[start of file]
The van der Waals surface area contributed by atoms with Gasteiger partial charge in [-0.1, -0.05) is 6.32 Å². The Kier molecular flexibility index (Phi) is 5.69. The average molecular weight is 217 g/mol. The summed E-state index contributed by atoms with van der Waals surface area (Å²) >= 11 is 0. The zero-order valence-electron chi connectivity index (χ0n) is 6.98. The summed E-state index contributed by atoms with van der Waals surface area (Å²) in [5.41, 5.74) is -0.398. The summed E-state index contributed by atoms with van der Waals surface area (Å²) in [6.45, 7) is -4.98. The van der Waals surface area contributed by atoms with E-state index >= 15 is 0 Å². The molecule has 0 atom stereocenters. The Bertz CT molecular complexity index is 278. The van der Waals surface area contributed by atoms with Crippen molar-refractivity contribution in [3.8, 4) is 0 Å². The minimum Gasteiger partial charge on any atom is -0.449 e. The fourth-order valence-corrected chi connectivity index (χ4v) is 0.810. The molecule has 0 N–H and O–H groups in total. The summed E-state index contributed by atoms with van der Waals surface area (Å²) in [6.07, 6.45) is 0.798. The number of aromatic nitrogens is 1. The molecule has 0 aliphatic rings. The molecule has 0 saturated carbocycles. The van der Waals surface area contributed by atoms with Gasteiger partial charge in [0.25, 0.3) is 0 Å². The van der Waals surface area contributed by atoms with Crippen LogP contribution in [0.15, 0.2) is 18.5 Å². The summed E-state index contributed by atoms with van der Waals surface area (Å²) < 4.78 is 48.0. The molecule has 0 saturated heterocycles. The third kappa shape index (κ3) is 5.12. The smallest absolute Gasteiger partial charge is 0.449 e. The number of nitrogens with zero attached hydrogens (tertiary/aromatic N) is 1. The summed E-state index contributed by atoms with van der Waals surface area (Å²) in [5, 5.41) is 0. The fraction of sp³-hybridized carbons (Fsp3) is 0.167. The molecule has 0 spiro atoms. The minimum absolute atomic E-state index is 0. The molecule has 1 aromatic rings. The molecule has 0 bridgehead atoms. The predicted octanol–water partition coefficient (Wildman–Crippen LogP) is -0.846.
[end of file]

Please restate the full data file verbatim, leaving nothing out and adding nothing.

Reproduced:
The van der Waals surface area contributed by atoms with Gasteiger partial charge in [-0.1, -0.05) is 6.32 Å². The Kier molecular flexibility index (Phi) is 5.69. The average molecular weight is 217 g/mol. The summed E-state index contributed by atoms with van der Waals surface area (Å²) >= 11 is 0. The zero-order valence-electron chi connectivity index (χ0n) is 6.98. The summed E-state index contributed by atoms with van der Waals surface area (Å²) in [5.41, 5.74) is -0.398. The summed E-state index contributed by atoms with van der Waals surface area (Å²) in [6.45, 7) is -4.98. The van der Waals surface area contributed by atoms with E-state index >= 15 is 0 Å². The molecule has 0 atom stereocenters. The Bertz CT molecular complexity index is 278. The van der Waals surface area contributed by atoms with Crippen molar-refractivity contribution in [3.8, 4) is 0 Å². The minimum Gasteiger partial charge on any atom is -0.449 e. The fourth-order valence-corrected chi connectivity index (χ4v) is 0.810. The molecule has 0 N–H and O–H groups in total. The summed E-state index contributed by atoms with van der Waals surface area (Å²) in [6.07, 6.45) is 0.798. The number of aromatic nitrogens is 1. The molecule has 0 aliphatic rings. The molecule has 0 saturated carbocycles. The van der Waals surface area contributed by atoms with Gasteiger partial charge in [0.25, 0.3) is 0 Å². The van der Waals surface area contributed by atoms with Crippen LogP contribution in [0.15, 0.2) is 18.5 Å². The summed E-state index contributed by atoms with van der Waals surface area (Å²) < 4.78 is 48.0. The molecule has 0 saturated heterocycles. The third kappa shape index (κ3) is 5.12. The smallest absolute Gasteiger partial charge is 0.449 e. The number of nitrogens with zero attached hydrogens (tertiary/aromatic N) is 1. The summed E-state index contributed by atoms with van der Waals surface area (Å²) in [5, 5.41) is 0. The fraction of sp³-hybridized carbons (Fsp3) is 0.167. The molecule has 0 spiro atoms. The minimum absolute atomic E-state index is 0. The molecule has 1 aromatic rings. The molecule has 0 bridgehead atoms. The predicted octanol–water partition coefficient (Wildman–Crippen LogP) is -0.846.